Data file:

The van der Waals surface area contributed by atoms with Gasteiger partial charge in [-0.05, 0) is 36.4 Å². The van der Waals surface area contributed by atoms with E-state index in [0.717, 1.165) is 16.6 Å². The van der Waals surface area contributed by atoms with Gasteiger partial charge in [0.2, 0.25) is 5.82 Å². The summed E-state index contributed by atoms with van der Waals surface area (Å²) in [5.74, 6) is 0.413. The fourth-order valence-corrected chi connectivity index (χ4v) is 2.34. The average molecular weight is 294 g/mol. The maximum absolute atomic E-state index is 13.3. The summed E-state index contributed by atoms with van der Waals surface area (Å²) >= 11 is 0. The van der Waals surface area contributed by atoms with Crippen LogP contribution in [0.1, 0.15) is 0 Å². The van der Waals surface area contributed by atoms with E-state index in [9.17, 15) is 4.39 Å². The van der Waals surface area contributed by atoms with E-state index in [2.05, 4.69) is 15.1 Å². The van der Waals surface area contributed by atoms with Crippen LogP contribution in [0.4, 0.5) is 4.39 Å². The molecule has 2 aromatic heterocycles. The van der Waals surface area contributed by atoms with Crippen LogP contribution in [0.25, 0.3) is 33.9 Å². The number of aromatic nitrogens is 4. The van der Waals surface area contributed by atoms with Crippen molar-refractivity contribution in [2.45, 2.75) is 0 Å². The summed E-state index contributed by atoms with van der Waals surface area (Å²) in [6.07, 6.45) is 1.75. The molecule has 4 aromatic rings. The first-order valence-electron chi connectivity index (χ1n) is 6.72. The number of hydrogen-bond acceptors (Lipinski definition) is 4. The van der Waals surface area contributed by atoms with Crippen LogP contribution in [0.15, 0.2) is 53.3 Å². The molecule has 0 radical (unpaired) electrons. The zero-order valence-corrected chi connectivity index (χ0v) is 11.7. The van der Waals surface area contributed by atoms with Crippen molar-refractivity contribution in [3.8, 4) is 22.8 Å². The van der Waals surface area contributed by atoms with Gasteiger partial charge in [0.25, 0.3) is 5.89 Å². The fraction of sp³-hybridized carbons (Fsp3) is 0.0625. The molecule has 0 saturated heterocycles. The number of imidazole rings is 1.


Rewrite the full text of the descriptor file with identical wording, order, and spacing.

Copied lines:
The van der Waals surface area contributed by atoms with Gasteiger partial charge in [-0.05, 0) is 36.4 Å². The van der Waals surface area contributed by atoms with E-state index in [0.717, 1.165) is 16.6 Å². The van der Waals surface area contributed by atoms with Gasteiger partial charge in [0.2, 0.25) is 5.82 Å². The summed E-state index contributed by atoms with van der Waals surface area (Å²) in [5.74, 6) is 0.413. The fourth-order valence-corrected chi connectivity index (χ4v) is 2.34. The average molecular weight is 294 g/mol. The maximum absolute atomic E-state index is 13.3. The summed E-state index contributed by atoms with van der Waals surface area (Å²) >= 11 is 0. The van der Waals surface area contributed by atoms with Crippen LogP contribution in [0.1, 0.15) is 0 Å². The van der Waals surface area contributed by atoms with E-state index in [9.17, 15) is 4.39 Å². The van der Waals surface area contributed by atoms with E-state index in [2.05, 4.69) is 15.1 Å². The van der Waals surface area contributed by atoms with Crippen LogP contribution in [0.4, 0.5) is 4.39 Å². The molecule has 2 aromatic heterocycles. The van der Waals surface area contributed by atoms with Crippen LogP contribution in [0.25, 0.3) is 33.9 Å². The number of aromatic nitrogens is 4. The van der Waals surface area contributed by atoms with Crippen molar-refractivity contribution in [2.45, 2.75) is 0 Å². The summed E-state index contributed by atoms with van der Waals surface area (Å²) in [6.07, 6.45) is 1.75. The molecule has 4 aromatic rings. The first-order valence-electron chi connectivity index (χ1n) is 6.72. The number of hydrogen-bond acceptors (Lipinski definition) is 4. The van der Waals surface area contributed by atoms with Crippen LogP contribution in [0.15, 0.2) is 53.3 Å². The molecule has 0 radical (unpaired) electrons. The zero-order valence-corrected chi connectivity index (χ0v) is 11.7. The van der Waals surface area contributed by atoms with Crippen molar-refractivity contribution in [3.8, 4) is 22.8 Å². The van der Waals surface area contributed by atoms with Gasteiger partial charge in [0.25, 0.3) is 5.89 Å². The fraction of sp³-hybridized carbons (Fsp3) is 0.0625. The molecule has 0 saturated heterocycles. The number of imidazole rings is 1.